“Not This White Woman”

Early in 2017 I began to diversify the voices I follow on Facebook.  (Yes, I should have done it sooner.) It started after reading posts and articles from women of color (WOC) who weren’t going to the Women’s March.  Before this I hadn’t heard of the term “intersectional.” As I’ve acknowledged, I am a white, middle-class woman and my privilege allowed me to be shocked by the election results, saddened that so many white women voted for 45, and get as far in my life as January 2017 without ever asking if feminism was for ALL women.

Around the same time I read How to survive in intersectonal feminist spaces 101 posted by SAROFUL in SJW.

I am forever grateful for the time she took to write this piece (if you haven’t read it before – or even lately please, please do).  As I am writing this I have realized I should have been able to figure out a lot of her recommendations based on the training I received during my nonprofit days about how to support survivors of domestic and sexual violence.  Things like just listening without moving yourself into the center of the conversation, not saying “I know what you mean” and then going on to talk about your own experience, and giving advice without being asked for it. It had just never dawned on me to extend those basics of supportive listening to other spaces.  Yes, I know, privilege.

This piece by SAROFUL is full of gems.  But after some things I read online this weekend, I want to emphasize her point that when you, as a white person, decide to step into a space (online or in person) run by WOC for WOC you are going to be uncomfortable by some of what you read or hear.  And your first instinct is going to be to relieve that discomfort by yelling, “Not me. Not this white woman. No, I am totally with you.” Our white ally discomfort is soooo unbearable that we want to be sure everyone knows that WE are not like THOSE white people. So first we interrupt with the “not me” and then we keep the focus on us by wanting people of color to confirm that they know WE are different. No wonder they are frustrated and tired of our shit.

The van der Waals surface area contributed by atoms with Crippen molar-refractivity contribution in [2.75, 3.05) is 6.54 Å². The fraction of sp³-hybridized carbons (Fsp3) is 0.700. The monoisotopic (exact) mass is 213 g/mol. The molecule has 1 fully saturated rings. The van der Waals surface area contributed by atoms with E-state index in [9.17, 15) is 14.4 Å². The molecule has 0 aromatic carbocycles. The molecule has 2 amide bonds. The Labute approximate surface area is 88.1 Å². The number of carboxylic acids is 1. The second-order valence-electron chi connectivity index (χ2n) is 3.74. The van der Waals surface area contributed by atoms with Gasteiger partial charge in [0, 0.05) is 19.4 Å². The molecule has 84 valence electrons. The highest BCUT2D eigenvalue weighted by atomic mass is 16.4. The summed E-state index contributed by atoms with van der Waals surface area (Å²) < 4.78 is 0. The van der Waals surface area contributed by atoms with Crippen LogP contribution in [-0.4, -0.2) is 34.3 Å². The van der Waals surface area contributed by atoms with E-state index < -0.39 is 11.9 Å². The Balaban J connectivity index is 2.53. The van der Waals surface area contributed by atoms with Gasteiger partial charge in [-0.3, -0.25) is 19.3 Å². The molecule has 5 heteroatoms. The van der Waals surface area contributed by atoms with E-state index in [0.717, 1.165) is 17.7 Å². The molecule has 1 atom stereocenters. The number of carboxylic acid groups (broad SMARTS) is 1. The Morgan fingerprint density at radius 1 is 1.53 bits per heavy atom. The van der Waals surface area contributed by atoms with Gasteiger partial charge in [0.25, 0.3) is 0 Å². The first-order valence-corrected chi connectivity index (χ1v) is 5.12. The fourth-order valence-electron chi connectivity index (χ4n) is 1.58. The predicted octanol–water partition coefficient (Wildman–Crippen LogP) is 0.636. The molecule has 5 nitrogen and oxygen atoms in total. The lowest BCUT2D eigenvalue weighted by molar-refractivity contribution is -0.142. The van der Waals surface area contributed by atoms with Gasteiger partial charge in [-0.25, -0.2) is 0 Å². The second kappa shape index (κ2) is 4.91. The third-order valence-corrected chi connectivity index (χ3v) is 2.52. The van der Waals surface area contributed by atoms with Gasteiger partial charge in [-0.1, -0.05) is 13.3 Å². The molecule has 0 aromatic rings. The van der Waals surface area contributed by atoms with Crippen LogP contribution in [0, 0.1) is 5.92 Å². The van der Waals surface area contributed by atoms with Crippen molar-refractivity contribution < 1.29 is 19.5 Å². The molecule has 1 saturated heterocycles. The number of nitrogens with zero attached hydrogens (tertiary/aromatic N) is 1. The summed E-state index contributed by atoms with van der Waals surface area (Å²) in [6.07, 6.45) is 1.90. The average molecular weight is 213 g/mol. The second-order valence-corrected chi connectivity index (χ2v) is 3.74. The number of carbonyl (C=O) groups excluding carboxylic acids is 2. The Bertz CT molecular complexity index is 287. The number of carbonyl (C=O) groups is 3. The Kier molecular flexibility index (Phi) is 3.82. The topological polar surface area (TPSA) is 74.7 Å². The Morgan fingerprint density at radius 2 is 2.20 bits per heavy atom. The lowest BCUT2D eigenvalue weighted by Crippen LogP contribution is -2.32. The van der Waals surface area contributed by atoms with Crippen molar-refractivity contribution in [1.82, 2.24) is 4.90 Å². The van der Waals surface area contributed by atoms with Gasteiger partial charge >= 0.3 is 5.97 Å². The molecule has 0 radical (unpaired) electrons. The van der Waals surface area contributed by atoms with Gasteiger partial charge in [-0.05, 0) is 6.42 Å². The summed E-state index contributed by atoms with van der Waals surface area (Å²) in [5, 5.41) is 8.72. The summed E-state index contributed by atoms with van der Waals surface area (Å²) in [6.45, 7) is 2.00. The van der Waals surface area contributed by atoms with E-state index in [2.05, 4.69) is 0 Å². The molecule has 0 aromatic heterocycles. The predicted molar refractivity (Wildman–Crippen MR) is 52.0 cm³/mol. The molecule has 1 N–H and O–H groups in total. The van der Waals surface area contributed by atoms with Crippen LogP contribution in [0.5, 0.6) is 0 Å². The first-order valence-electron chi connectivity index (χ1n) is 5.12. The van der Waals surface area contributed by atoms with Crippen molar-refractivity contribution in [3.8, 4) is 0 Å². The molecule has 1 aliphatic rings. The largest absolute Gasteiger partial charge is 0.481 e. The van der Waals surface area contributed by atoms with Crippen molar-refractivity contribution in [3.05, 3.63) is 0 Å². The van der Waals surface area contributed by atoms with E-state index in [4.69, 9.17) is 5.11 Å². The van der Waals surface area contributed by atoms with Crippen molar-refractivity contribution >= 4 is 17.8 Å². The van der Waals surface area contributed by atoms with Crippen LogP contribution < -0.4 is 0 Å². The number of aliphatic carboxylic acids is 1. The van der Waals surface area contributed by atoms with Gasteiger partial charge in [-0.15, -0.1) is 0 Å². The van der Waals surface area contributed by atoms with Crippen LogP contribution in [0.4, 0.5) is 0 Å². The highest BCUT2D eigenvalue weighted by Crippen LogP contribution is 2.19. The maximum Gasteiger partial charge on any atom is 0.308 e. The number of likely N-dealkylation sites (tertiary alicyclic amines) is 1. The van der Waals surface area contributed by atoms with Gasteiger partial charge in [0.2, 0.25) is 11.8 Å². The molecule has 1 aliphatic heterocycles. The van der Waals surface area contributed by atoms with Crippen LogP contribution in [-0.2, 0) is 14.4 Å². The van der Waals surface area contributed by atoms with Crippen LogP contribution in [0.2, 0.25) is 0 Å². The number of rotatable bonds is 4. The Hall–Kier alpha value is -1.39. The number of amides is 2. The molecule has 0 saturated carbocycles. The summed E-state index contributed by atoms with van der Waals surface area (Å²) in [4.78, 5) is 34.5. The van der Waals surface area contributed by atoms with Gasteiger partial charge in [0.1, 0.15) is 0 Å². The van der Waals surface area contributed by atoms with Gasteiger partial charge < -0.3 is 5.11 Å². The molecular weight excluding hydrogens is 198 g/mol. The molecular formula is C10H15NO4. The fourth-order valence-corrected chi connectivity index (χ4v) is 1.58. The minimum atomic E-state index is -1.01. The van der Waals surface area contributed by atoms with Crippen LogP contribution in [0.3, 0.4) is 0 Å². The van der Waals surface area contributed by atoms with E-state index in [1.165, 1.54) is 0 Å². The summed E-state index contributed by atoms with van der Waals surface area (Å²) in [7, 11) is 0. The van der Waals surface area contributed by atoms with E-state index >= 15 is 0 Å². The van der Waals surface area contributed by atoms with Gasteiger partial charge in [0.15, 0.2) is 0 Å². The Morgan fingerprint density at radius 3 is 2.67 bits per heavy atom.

Now, if you’ve come to this piece because of the tags “spirituality, divine feminine or Goddess”, this next part is specifically for you.  If you have ever said, “I don’t do politics (or talk about any of the -isms) because that is a lower vibration” you need to stop and seriously think about what you are saying — especially if you are on a path with the Divine Feminine/Goddess. SHE is about inclusion, interconnection and LOVE (both fierce and compassionate).  She is about partnership and cooperation. She IS the Circle where everyone is equal simply by their existence. And if we aren’t willing to be sure everyone is included in that Circle then what part of HER are we serving?

And please, please, please do NOT come to the table waiving your copy of the Law of Attraction or Rules for Manifestation or any other New Age stuff that puts the blame for the reality WOC live with on them.  Not one of their ancestors attracted slave traders or colonialists to their lands of origin because of what the were thinking, anymore than Blacks attracted burning crosses onto their lawns or Civil Rights Workers attracted police dogs and firehoses by not following the rules for “manifesting their best lives.”

The Feminine is not rising just so that we can play with crystals, build pretty altars or wear flowers in our hair.  She is rising to support us in our work to bring this world back into balance. That balance can only be achieved through equality for ALL.  It is not easy work. In fact, it is messy work that requires getting some dirt under our fingernails and at times, leaves and debris in our hair instead of flowers. It requires that we do both inner work and outer work simultaneously.  Waking up is not a destination.  It is a continual process.

Not the work you signed up for? You can choose to take a different path.  But, I hope you won’t.  I hope you will sit with your discomfort and ignore the urge to run.  I hope you will put the crystals and stones that protect you into your bra (or pocket or however you want to tote them along) and tuck the others away someplace safe.  Like me, you will make mistakes and have moments of “Ugh, I should have known that” while you are stepping in it.  But, I would rather step in it than never join the fight.

In service to HER.




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